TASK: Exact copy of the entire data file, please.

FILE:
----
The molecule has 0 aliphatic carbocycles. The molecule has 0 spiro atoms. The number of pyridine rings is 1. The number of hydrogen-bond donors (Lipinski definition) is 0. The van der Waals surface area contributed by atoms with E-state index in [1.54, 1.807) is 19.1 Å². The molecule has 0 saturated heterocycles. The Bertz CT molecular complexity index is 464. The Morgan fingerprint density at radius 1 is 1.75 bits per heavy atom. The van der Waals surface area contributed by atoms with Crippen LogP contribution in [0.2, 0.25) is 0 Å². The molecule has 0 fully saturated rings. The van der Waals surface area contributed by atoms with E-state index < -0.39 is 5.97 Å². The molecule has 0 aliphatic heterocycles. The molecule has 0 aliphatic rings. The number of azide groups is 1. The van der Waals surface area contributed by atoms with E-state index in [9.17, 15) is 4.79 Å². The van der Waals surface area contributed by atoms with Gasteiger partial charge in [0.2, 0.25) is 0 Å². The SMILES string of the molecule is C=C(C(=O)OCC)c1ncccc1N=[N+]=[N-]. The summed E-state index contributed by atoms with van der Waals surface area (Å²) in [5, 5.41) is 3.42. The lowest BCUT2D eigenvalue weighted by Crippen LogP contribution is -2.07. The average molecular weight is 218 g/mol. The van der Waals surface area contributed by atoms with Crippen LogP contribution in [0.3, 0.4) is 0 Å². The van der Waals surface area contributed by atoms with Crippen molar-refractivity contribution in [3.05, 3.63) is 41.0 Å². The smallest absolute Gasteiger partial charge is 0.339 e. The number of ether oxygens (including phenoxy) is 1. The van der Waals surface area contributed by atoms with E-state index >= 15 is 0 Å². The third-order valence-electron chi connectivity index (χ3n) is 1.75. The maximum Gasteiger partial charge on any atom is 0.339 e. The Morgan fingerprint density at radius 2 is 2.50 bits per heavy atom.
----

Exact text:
The molecule has 0 aliphatic carbocycles. The molecule has 0 spiro atoms. The number of pyridine rings is 1. The number of hydrogen-bond donors (Lipinski definition) is 0. The van der Waals surface area contributed by atoms with E-state index in [1.54, 1.807) is 19.1 Å². The molecule has 0 saturated heterocycles. The Bertz CT molecular complexity index is 464. The Morgan fingerprint density at radius 1 is 1.75 bits per heavy atom. The van der Waals surface area contributed by atoms with Crippen LogP contribution in [0.2, 0.25) is 0 Å². The molecule has 0 fully saturated rings. The van der Waals surface area contributed by atoms with E-state index < -0.39 is 5.97 Å². The molecule has 0 aliphatic heterocycles. The molecule has 0 aliphatic rings. The number of azide groups is 1. The van der Waals surface area contributed by atoms with E-state index in [9.17, 15) is 4.79 Å². The van der Waals surface area contributed by atoms with Gasteiger partial charge in [0.2, 0.25) is 0 Å². The SMILES string of the molecule is C=C(C(=O)OCC)c1ncccc1N=[N+]=[N-]. The summed E-state index contributed by atoms with van der Waals surface area (Å²) in [5, 5.41) is 3.42. The lowest BCUT2D eigenvalue weighted by Crippen LogP contribution is -2.07. The average molecular weight is 218 g/mol. The van der Waals surface area contributed by atoms with Crippen LogP contribution in [0.3, 0.4) is 0 Å². The van der Waals surface area contributed by atoms with Crippen molar-refractivity contribution in [3.05, 3.63) is 41.0 Å². The smallest absolute Gasteiger partial charge is 0.339 e. The number of ether oxygens (including phenoxy) is 1. The van der Waals surface area contributed by atoms with E-state index >= 15 is 0 Å². The third-order valence-electron chi connectivity index (χ3n) is 1.75. The maximum Gasteiger partial charge on any atom is 0.339 e. The Morgan fingerprint density at radius 2 is 2.50 bits per heavy atom.